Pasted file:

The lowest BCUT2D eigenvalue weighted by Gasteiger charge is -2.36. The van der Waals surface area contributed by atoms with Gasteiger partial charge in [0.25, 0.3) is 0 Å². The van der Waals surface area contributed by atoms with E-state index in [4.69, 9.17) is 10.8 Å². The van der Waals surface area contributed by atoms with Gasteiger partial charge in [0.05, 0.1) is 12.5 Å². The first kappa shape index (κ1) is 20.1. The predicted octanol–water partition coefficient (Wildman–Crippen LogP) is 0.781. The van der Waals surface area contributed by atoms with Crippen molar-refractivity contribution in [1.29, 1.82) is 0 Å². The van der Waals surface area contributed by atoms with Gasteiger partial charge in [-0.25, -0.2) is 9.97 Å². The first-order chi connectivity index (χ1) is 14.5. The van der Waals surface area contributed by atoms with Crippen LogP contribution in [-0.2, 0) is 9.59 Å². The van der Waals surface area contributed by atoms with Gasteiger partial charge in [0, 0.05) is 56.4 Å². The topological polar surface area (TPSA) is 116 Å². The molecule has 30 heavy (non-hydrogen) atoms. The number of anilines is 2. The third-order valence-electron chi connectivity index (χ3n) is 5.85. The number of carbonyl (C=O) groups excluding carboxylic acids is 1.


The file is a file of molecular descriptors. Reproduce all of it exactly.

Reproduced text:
The lowest BCUT2D eigenvalue weighted by Gasteiger charge is -2.36. The van der Waals surface area contributed by atoms with Gasteiger partial charge in [0.25, 0.3) is 0 Å². The van der Waals surface area contributed by atoms with E-state index in [4.69, 9.17) is 10.8 Å². The van der Waals surface area contributed by atoms with Gasteiger partial charge in [0.05, 0.1) is 12.5 Å². The first kappa shape index (κ1) is 20.1. The predicted octanol–water partition coefficient (Wildman–Crippen LogP) is 0.781. The van der Waals surface area contributed by atoms with Crippen molar-refractivity contribution in [1.29, 1.82) is 0 Å². The van der Waals surface area contributed by atoms with Gasteiger partial charge in [-0.25, -0.2) is 9.97 Å². The first-order chi connectivity index (χ1) is 14.5. The van der Waals surface area contributed by atoms with Crippen LogP contribution in [-0.2, 0) is 9.59 Å². The van der Waals surface area contributed by atoms with Gasteiger partial charge in [0, 0.05) is 56.4 Å². The topological polar surface area (TPSA) is 116 Å². The molecule has 30 heavy (non-hydrogen) atoms. The number of anilines is 2. The third-order valence-electron chi connectivity index (χ3n) is 5.85. The number of carbonyl (C=O) groups excluding carboxylic acids is 1.